Filibuster may drag into summer recess

Rivlin prevents Elkin from implementing clause that would limit MKs' comments in Knesset plenum.

By REBECCA ANNA STOIL
July 29, 2009 01:10
3 minute read.
Filibuster may drag into summer recess

Zeev Elkin 248.88. (photo credit: Ariel Jerozolimski)

 
X

Dear Reader,
As you can imagine, more people are reading The Jerusalem Post than ever before. Nevertheless, traditional business models are no longer sustainable and high-quality publications, like ours, are being forced to look for new ways to keep going. Unlike many other news organizations, we have not put up a paywall. We want to keep our journalism open and accessible and be able to keep providing you with news and analyses from the frontlines of Israel, the Middle East and the Jewish World.

As one of our loyal readers, we ask you to be our partner.

For $5 a month you will receive access to the following:

  • A user experience almost completely free of ads
  • Access to our Premium Section
  • Content from the award-winning Jerusalem Report and our monthly magazine to learn Hebrew - Ivrit
  • A brand new ePaper featuring the daily newspaper as it appears in print in Israel

Help us grow and continue telling Israel’s story to the world.

Thank you,

Ronit Hasin-Hochman, CEO, Jerusalem Post Group
Yaakov Katz, Editor-in-Chief

UPGRADE YOUR JPOST EXPERIENCE FOR 5$ PER MONTH Show me later

Coalition MKs were forced to remain in close proximity to the Knesset on Tuesday night, as an opposition filibuster on the Mofaz Bill stretched into the night ahead of the final day of the Knesset's summer session. Although the bill was rushed through its first reading Monday night and into committee the next morning, House Committee chairman Ze'ev Elkin failed in his attempt to activate a rare bylaw that would quash much of the opposition's expected plenum fight against the bill. In the early hours of the House Committee meeting, Elkin announced that he intended to activate - for the first time in the Knesset's 61-year history - clause 104 of the Knesset bylaws. That rule would limit the speaking list during the floor debate on amendments to the bill to those MKs who have permanent seats on the House Committee, enabling Elkin to limit - if not completely break - the scale of the opposition's threatened filibuster. "If Elkin heavy-handedly applies this rule, we will make sure to take unprecedented steps in order to ensure that no vote will occur on the plenum floor today," said Meretz chairman Haim Oron. "You are going to bring the Knesset to a crisis on a scale that has never been seen." Oron, together with leaders of all of the opposition parties, fired off an urgent letter to Knesset Speaker Reuven Rivlin, complaining against the use of the obscure clause. Rivlin responded accordingly, entering the crowded committee room with his entire retinue to deliver a guarded reprimand to Elkin. "One of the most important practices in the work of the Knesset is the unity of decisions. I am pleading with the committee chairman - clause 104 is a clause that prevents MKs from carrying out their roles as MKs," said Rivlin, sitting next to his fellow Likud member. "I beg of the committee members and chairman, let the MKs present and debate all of their points of opposition. MKs have been submitting points of opposition for the past 61 years, and have rarely ever been stopped," he said. Elkin was visibly uncomfortable throughout Rivlin's impromptu speech, but thanked him at its conclusion for his insights and said that following the committee meeting, he would consult the veteran Likud MK for further insight as to how to proceed. Ultimately, after almost five hours of hearings, the committee - which was dominated, throughout the voting on the points of opposition, by a clear majority for the coalition - voted to advance the bill unchanged to its second and third readings on the house floor. But under threat of an opposition filibuster that would drag out the vote on the law into unmarked territory following the beginning of the summer recess, scheduled for 2 p.m. Wednesday, the coalition reached an agreement with opposition leaders that the opposition could carry out no more than 45 hours of filibuster. Opposition leaders announced that during the filibuster, opposition MKs would read excerpts from Improvement of Government Services Minister Michael Eitan's impassioned comments against the bill sponsored by his own government. "He is the minister that the government created to put their best face before the public, and all he said was true," said Kadima spokesman Shmulik Dahan, referring to an interview over the weekend in which Eitan blasted the government for the bill he described as anti-democratic. Should the opposition - as expected - utilize all of the time allotted, the debate would not conclude before 2 p.m. Wednesday, and would continue to the final votes next Monday, when the Knesset meets for a specially scheduled recess session to vote on the Israel Lands Administration reform bill.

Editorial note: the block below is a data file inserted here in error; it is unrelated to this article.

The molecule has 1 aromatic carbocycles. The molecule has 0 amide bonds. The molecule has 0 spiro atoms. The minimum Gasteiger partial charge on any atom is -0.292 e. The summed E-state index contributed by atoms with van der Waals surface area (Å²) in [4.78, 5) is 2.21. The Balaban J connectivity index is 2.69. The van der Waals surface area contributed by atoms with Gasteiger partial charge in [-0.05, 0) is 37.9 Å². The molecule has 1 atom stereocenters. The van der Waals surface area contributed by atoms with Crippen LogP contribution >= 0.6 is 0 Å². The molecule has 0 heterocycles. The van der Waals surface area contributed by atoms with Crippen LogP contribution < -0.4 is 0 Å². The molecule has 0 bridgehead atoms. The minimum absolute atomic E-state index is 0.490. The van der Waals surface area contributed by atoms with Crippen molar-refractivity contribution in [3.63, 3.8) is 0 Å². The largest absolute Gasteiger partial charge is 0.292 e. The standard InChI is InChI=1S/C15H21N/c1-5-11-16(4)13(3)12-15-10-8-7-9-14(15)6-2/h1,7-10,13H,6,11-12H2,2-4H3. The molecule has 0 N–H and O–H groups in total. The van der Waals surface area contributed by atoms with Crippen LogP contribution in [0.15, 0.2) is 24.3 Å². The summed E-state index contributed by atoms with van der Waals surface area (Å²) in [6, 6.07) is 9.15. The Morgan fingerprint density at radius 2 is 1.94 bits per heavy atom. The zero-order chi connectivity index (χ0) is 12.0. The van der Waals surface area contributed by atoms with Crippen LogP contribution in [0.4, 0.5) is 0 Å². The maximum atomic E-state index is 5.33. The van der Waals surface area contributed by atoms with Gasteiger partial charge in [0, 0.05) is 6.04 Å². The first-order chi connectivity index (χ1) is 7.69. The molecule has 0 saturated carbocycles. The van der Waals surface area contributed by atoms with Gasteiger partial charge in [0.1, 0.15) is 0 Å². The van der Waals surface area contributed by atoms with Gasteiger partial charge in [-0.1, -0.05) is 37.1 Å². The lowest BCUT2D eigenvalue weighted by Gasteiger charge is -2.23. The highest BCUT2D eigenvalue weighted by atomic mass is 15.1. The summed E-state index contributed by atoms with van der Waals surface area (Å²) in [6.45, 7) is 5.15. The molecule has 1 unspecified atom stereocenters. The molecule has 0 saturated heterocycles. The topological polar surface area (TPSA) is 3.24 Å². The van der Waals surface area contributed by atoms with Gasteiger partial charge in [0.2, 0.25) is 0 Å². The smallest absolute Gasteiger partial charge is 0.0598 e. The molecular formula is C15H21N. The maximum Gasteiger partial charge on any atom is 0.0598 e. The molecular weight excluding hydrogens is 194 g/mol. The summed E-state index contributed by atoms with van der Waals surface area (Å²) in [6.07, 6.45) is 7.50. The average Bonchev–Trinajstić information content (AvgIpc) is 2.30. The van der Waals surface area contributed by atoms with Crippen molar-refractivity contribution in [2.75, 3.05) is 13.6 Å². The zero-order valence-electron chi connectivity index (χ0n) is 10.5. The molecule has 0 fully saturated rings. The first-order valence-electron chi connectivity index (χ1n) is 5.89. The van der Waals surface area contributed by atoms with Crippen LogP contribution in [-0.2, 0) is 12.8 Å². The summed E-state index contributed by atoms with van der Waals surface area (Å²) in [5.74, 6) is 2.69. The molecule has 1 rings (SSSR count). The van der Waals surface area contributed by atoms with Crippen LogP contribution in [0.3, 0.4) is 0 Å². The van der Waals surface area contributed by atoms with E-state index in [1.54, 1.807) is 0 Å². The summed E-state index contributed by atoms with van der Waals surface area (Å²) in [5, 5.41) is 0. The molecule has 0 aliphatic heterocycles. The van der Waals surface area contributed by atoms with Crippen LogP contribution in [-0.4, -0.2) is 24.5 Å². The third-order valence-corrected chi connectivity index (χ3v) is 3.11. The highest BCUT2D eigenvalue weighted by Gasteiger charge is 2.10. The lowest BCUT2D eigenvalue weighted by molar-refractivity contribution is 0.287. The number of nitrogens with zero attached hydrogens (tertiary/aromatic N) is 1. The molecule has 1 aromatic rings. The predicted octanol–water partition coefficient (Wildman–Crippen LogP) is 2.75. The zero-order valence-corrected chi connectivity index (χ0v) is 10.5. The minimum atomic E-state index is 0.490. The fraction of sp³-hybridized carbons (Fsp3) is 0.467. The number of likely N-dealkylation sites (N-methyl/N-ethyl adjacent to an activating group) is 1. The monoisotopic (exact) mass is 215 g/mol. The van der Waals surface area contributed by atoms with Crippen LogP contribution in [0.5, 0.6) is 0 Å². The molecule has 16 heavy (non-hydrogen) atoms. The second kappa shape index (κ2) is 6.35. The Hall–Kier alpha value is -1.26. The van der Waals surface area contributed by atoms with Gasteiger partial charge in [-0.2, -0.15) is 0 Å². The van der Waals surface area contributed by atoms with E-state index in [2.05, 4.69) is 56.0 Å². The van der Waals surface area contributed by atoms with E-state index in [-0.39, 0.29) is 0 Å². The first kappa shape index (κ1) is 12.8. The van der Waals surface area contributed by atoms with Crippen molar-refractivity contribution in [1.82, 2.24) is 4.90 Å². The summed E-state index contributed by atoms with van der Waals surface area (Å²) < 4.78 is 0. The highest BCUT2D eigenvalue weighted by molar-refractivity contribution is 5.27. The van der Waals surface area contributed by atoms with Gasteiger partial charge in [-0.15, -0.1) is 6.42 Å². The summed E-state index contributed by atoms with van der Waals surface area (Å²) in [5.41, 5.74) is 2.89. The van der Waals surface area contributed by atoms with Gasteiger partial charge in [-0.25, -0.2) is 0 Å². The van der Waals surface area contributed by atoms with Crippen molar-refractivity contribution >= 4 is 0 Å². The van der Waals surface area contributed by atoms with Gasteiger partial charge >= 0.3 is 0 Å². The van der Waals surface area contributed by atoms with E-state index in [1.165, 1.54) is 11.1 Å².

Join Jerusalem Post Premium Plus now for just $5 and upgrade your experience with an ads-free website and exclusive content. Click here>>

Related Content

Jisr az-Zarq
April 3, 2014
Residents of Jisr az-Zarqa beckon Israel Trail hikers to enjoy their town

By SHARON UDASIN